#CoachMeet: Implementing Coaching – 4 Key Insights

I’ll be Skyping a short talk to the #CoachMeet event organised by Andrea Stringer in Sydney this evening. This looks like being a great event that will bring together people involved in coaching in education to talk about their experiences at a #TeachMeet style event.

I’ve decided to talk about some key insights that have emerged from my work on implementing coaching at my school over the past 3-4 years. This is the first time I’ve distilled my thinking in this way and they are still (as always) a work in progress.

Here’s my first go at doing a video presentation in preparation for my Skype call to the assembled #CoachMeet audience.

Here are my slides. Comments are very welcome.






It Takes a Village: a Reflection

My Twitter friend Aaron Davis (@mrkrndvs) is a highly regarded connected educator, blogger extraordinaire, eLearning expert, thinker, writer and collaborator. He often uses the phrase “it takes a village” as a typically humble response to the gratitude or further dialogue he receives from others when he has shared something through his blog or on twitter. Aaron has blogged about this several times and often chooses to illustrate what he takes from the phrase by simply sharing other peoples comments on his blog posts. To mark his 300th blog post, he chose to invite those who have commented on his blog posts to respond with a short reflection or comment on what it means to us to be part of the village.

Please read Aaron’s full post A Village Takes Many Things – a fascinating and thought provoking collection of responses to a phrase that seems to resonate strongly with many of us. #ittakesavillage

I don’t often write “off the cuff” (I know I should) but in this instance I responded to the question more or less in the moment. I’ve copied my own response below.

It Takes Dialogue

I think that this phrase speaks to the complexity of teaching. None of us have all of the answers to the myriad of professional dilemmas that we grapple with, on a number of levels, every day. By connecting online, I’d like to think that we are each sharing our thinking and ideas and drawing on those of others for the benefit of our students. The complexity of teaching stems from the fact that every one of our students are unique, as are the interactions in every one of our classrooms. What works for me might not work for you but what works for me might just nudge your thinking towards something else that works in your context. Reciprocally, by distilling my thoughts into 140 characters, or being discerning about links and resources I share, and sending them out to the world, I invite feedback and dialogue. This shapes and influences the next stage of my own thinking and understanding. We are not going to put the [education] world to rights but we are doing our own small bit for the greater good.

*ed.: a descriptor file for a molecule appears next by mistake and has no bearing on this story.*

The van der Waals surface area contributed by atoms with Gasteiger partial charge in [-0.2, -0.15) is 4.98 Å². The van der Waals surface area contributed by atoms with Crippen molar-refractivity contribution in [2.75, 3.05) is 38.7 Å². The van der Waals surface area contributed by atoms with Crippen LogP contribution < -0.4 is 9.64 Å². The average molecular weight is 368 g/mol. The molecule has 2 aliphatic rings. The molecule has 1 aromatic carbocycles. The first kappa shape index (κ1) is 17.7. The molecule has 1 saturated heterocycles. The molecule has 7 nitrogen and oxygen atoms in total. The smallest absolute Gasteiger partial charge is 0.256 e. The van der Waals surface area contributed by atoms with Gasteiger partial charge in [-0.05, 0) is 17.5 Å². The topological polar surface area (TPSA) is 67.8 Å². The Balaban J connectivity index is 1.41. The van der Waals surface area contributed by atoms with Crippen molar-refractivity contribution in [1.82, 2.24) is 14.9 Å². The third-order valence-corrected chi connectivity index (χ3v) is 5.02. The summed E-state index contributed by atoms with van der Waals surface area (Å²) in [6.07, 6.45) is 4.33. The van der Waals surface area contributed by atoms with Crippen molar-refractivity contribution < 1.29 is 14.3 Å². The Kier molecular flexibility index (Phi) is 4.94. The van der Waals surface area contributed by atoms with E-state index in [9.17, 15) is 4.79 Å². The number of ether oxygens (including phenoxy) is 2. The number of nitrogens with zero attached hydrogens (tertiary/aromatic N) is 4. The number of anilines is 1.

I often ponder how the many years of relative isolation in my early career (I started teaching in 1992) might have been different. How my learning might have been accelerated by exposure to voices beyond the walls of my school and local area. What I do know is that, until my engagement with Twitter (and subsequent graduation to blogging), the breadth of my professional conversations was quite limited. I had my own department within my school supplemented by occasional face to face contact with a wider network of people (most often working in the same subject area as me). These external voices were part of local associations, national bodies and the very occasional conference. All too often though, these fora were about sharing resources and socialising (no problem with that) rather than discussing their application in context. It was not until I had the privilege of working in Initial Teacher Education that I came into more regular contact with a wider range of perspectives on education and some global voices. But even then, dialogue was still limited by hierarchies, opportunities and physical constraints on time and space.

I remember my anxiety at putting out my first tweets. I was cautioned by some peers against sharing too much. Someone might steal your ideas and materials! Thankfully I didn’t see it that way. I reached out to connect and learn.

Now I can’t imagine not being a connected educator. I’m very grateful to be part of the global education village.

And a final footnote: I’m now living and working on the opposite side of the world from where my career began but more connected than ever!